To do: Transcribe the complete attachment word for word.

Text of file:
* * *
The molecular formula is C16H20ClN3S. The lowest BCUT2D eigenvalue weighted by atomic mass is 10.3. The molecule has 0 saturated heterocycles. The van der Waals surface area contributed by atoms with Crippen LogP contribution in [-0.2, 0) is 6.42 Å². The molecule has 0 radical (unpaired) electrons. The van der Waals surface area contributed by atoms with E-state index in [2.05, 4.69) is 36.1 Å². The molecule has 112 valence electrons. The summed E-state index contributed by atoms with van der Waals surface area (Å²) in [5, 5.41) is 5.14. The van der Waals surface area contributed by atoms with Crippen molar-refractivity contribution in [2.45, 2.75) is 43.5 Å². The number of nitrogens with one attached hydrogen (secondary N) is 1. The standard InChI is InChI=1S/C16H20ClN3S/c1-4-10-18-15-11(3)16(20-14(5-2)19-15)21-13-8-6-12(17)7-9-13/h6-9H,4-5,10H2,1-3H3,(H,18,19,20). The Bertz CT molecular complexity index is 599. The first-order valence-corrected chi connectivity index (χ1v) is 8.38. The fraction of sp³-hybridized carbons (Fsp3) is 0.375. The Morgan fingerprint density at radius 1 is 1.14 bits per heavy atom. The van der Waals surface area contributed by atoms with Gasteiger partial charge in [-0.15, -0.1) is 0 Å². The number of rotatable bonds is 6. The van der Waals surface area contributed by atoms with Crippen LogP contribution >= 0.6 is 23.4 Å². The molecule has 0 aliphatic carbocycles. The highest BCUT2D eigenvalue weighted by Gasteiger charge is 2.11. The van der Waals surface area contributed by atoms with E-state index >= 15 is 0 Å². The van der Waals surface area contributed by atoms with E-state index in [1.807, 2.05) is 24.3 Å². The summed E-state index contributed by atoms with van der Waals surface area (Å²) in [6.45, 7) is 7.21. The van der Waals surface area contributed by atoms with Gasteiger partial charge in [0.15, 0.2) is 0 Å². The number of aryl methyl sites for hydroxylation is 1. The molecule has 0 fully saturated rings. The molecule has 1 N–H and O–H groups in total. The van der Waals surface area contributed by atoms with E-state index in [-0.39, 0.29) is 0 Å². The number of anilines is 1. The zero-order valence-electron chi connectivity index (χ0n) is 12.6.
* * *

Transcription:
The molecular formula is C16H20ClN3S. The lowest BCUT2D eigenvalue weighted by atomic mass is 10.3. The molecule has 0 saturated heterocycles. The van der Waals surface area contributed by atoms with Crippen LogP contribution in [-0.2, 0) is 6.42 Å². The molecule has 0 radical (unpaired) electrons. The van der Waals surface area contributed by atoms with E-state index in [2.05, 4.69) is 36.1 Å². The molecule has 112 valence electrons. The summed E-state index contributed by atoms with van der Waals surface area (Å²) in [5, 5.41) is 5.14. The van der Waals surface area contributed by atoms with Crippen molar-refractivity contribution in [2.45, 2.75) is 43.5 Å². The number of nitrogens with one attached hydrogen (secondary N) is 1. The standard InChI is InChI=1S/C16H20ClN3S/c1-4-10-18-15-11(3)16(20-14(5-2)19-15)21-13-8-6-12(17)7-9-13/h6-9H,4-5,10H2,1-3H3,(H,18,19,20). The Bertz CT molecular complexity index is 599. The first-order valence-corrected chi connectivity index (χ1v) is 8.38. The fraction of sp³-hybridized carbons (Fsp3) is 0.375. The Morgan fingerprint density at radius 1 is 1.14 bits per heavy atom. The van der Waals surface area contributed by atoms with Gasteiger partial charge in [-0.15, -0.1) is 0 Å². The number of rotatable bonds is 6. The van der Waals surface area contributed by atoms with Crippen LogP contribution >= 0.6 is 23.4 Å². The molecule has 0 aliphatic carbocycles. The highest BCUT2D eigenvalue weighted by Gasteiger charge is 2.11. The van der Waals surface area contributed by atoms with E-state index >= 15 is 0 Å². The van der Waals surface area contributed by atoms with E-state index in [1.807, 2.05) is 24.3 Å². The summed E-state index contributed by atoms with van der Waals surface area (Å²) in [6.45, 7) is 7.21. The van der Waals surface area contributed by atoms with Gasteiger partial charge in [0.15, 0.2) is 0 Å². The number of aryl methyl sites for hydroxylation is 1. The molecule has 0 fully saturated rings. The molecule has 1 N–H and O–H groups in total. The van der Waals surface area contributed by atoms with E-state index in [-0.39, 0.29) is 0 Å². The number of anilines is 1. The zero-order valence-electron chi connectivity index (χ0n) is 12.6.